Dr. Williams is currently Principal Investigator of a double-blind, placebo-controlled trial of nicotine nasal spray as a smoking cessation aid in schizophrenia. Her publications have appeared in numerous journals including Nicotine and Tobacco Research, the Journal of the American Medical Association, and the Journal of Substance Abuse Treatment.
Director, of the Office on Smoking and Health, at the Centers for Disease Control and Prevention, National Center for Chronic Disease Prevention and Health Promotion
Corinne Graffunder is Director of the Office on Smoking and Health within the National Center for Chronic Disease Prevention and Health Promotion. She is responsible for providing broad leadership and direction for all scientific, policy, and programmatic issues related to tobacco control and prevention.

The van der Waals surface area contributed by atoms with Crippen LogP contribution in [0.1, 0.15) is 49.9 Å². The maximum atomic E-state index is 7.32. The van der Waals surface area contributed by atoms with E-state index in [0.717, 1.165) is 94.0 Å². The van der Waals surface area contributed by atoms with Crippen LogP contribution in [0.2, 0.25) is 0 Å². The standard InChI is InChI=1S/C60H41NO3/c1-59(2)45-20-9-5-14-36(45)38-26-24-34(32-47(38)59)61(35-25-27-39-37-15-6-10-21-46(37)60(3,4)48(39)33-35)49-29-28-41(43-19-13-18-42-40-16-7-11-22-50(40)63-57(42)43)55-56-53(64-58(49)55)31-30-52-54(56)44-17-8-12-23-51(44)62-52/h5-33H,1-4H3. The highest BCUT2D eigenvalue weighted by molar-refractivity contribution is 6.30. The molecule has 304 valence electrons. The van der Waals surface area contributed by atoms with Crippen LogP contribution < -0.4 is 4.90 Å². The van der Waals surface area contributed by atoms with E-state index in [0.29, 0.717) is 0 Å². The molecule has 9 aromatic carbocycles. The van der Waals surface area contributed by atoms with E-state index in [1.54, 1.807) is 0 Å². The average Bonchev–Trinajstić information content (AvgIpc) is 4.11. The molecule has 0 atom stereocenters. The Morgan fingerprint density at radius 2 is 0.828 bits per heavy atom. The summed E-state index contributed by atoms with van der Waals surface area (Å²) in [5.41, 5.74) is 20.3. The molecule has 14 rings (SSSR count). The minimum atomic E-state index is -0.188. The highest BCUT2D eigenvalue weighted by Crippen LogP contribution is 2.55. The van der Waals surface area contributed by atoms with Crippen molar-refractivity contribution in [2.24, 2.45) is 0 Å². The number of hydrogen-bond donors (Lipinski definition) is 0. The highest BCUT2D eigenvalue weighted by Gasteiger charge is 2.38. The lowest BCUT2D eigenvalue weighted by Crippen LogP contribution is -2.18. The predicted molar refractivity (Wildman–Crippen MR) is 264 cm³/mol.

Prior to her current position she served as the Deputy Associate Director for Policy in CDC’s Office of the Director, working to strengthen collaboration between public health, health care, and other sectors to advance CDC’s population health priorities. She has more than 25 years of experience with national, state, and local prevention efforts and working with the US Surgeon General and National Prevention Council, led the development of the first ever National Prevention Strategy: America’s Plan for Better Health and Wellness.
Since joining CDC in 1987, she has held leadership positions in the National Center for Chronic Disease Prevention and Health Promotion and in the National Center for Injury Prevention and Control, working on a range of health issues including tobacco control, cancer prevention and control, and violence prevention. She received her doctorate from the University of North Carolina and her Masters of Public Health and Bachelors of Science from the University of South Carolina.